We get our first warning sign: Phoenix is not at the agency, he’s at the hospital. Was struck by a car’s side-mirror the previous night. Not hurt too badly, thankfully. He already has a case for Apollo, too; the client, or rather a person close to the client, is met at the Agency. Some weird guy with a bowl on his head. You got it wrong sir, it’s called a bowl cut, it’s not just a bowl. You’d still look ridiculous, but you would look less ridiculous. The client, named Guy Eldoon, is the local Noodle Guy (in case the backwards word didn’t clue you in), says that his stand has been stolen. We’re told to find it. We have a third mystery, too; one of Trucy’s stage magician props was stolen. Her… panties. Well, this is taking a turn for the awkward… She says they’re just a prop allowing for some magical effects, not an actual pair to wear. You know, I never thought I’d be discussing things like that outside of a review of an adult game. So now we have potentially two thieves and a hit-n-runner to find. Goodie.

And she's the boss's wife. Better not piss her off if we want
to see another day.
Our investigation begins as we meet the people near the location of the hit-and-run. That mansion belongs to the Kitaki, a family of a Yakuza-inspired mob. Mafia in the first game, Yakuza here… some other cases mention other criminal groups… I wouldn’t be surprised if a future Ace Attorney game had a gang war as part of its story. And I thought Liberty City was complicated! Apollo and Trucy also learn that a murder happened within People Park on the other side of the street. Visiting Eldoon, we see that his stand was right next to a high-class doctor’s office, the Meraktis Clinic. A police car is parked near it. Last but not least, we meet Alita Tiala, who asks Apollo Justice to defend her boyfriend/future husband… Wocky Kitaki, who is being accused of the murder of Pal Meraktis.

March 13, 2017

Apollo Justice: Ace Attorney (Part 1)


Phoenix Wright: Ace Attorney - Part 1 Part 2Part 3Part 4Part 5
Apollo Justice: Ace Attorney - Part 1Part 2Part 3Part 4Part 5

(Hm... not my best title card... I had no idea what else to do.)

I don't usually start a review on a Monday, but this is a special case. And no, it's not to avoid having two reviews posted on two days at the end of March.

We continue this look at the Ace Attorney series with the fourth game, Apollo Justice, released for the Nintendo DS. Yeah, I know, I’m skipping over two games, but I do not own them and at the moment, I’m broke. So I have no plans to buy them, much less review them. I know the third game is pretty good, but if you’re waiting for me to discuss it, if you’re waiting for Godot, you’ll be waiting for a long time.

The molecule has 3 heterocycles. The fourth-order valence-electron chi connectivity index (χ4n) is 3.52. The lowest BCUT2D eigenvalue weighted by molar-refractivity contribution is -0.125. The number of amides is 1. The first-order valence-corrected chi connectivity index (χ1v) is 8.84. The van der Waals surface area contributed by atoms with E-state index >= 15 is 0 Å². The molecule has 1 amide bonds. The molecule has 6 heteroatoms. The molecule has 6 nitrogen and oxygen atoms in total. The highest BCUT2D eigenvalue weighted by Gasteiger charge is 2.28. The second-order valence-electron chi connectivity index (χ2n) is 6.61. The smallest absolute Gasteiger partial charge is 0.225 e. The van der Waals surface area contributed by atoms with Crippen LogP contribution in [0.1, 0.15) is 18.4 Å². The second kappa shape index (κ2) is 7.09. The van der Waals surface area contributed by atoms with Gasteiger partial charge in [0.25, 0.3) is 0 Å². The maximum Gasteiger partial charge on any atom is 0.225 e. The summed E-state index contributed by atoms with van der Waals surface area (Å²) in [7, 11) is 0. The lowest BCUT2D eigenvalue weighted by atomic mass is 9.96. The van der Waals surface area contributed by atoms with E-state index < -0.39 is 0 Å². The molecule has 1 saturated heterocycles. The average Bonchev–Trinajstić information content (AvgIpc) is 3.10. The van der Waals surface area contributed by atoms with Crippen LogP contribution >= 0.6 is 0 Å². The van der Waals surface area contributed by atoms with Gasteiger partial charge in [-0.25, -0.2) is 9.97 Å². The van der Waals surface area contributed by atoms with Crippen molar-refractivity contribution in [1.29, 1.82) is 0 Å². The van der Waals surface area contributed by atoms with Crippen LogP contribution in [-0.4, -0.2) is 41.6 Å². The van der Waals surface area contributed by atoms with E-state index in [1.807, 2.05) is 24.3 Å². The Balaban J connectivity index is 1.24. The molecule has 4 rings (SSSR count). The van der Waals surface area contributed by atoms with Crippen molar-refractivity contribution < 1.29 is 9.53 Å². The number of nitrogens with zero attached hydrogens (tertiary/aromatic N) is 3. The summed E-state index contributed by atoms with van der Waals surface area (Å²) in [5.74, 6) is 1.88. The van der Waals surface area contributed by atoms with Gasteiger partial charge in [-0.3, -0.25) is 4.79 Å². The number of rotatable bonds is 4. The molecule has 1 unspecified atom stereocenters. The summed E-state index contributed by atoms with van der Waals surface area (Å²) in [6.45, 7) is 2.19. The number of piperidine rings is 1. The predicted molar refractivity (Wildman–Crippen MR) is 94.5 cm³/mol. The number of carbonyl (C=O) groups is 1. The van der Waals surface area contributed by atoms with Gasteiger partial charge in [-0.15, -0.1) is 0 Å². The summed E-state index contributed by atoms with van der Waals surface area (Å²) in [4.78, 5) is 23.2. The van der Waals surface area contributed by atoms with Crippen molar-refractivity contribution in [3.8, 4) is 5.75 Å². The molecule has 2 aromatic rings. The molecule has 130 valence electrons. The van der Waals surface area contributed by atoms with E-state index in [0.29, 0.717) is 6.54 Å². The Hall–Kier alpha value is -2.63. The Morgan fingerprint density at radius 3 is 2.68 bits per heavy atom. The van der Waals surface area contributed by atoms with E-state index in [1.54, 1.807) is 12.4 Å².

Buuuuut.... Here's a picture of him regardless.
Hey, at least we know he exists, unlike the OG Godot.

Apollo Justice brings us about ten years after the first game (seven years after the third game). Phoenix Wright had become a legend, two years after he started defending clients in court (the cases in Justice For All and Trials and Tribulations certainly helped). One can’t take down a legend such as Manfred Von Karma and avoid becoming a legend themselves. Since the original trilogy, a series of doubtful practices in the justice system became commonplace from shadier attorneys on both sides, leading to the public’s confidence in the justice system reaching an all-time low. This is what we now call “The Dark Age of the Law”. Take note that we’re in 2026 by then. Attorneys and prosecutors constantly circumventing the system only leads to trouble. Evidence forging has become a common tactic.

It is in a gloomy time that we meet our new protagonist for this game: Apollo Justice, a young but promising defense attorney, with hair even more notable than Phoenix Wright’s. Hell, his name is more notable than Phoenix’s. Oh, but our previous protagonist is still around, don’t worry. He will be tied in some way to three of the cases in this game.

Of course, a form of disillusionment against the system is nothing new, in fact I’d say this is exactly what many of us are feeling nowadays. There are many things I could say about this game’s backstory that are scarily close to the mood around the world in this day and age, mostly towards politics. However, this isn’t a political blog, so I will try not to talk about it much. I mean, the justice system is affected by politics (even though it shouldn't be), but I won’t make any mention of the current political scene. Why would I? This game takes place in 2026, after all. Okay, enough blabbering, this is Apollo Justice: Ace Attorney.

Images for this review were taken from this Let's Play.
Go check it out!
We start the first story of this game, called… Turnabout Trump… Aw, for fuck’s sake!

Proof. I'm not making that up.
No, seriously though, it’s really called that – look it up. However, it’s called such because it refers to poker and strategies – the expression “having a trump card”. This is just poor timing for me, I guess. No kiddie gloves, either: Remember how the first case of the previous game showed the killer in broad daylight? Here, nope. The flashback pins the blame quite clearly on the defendant, but what’s the truth? Figure it out yourself! Have I mentioned that the once-proud attorney Phoenix Wright is not only reduced to a piano player in a restaurant, but he’s also the defendant in Apollo’s first case?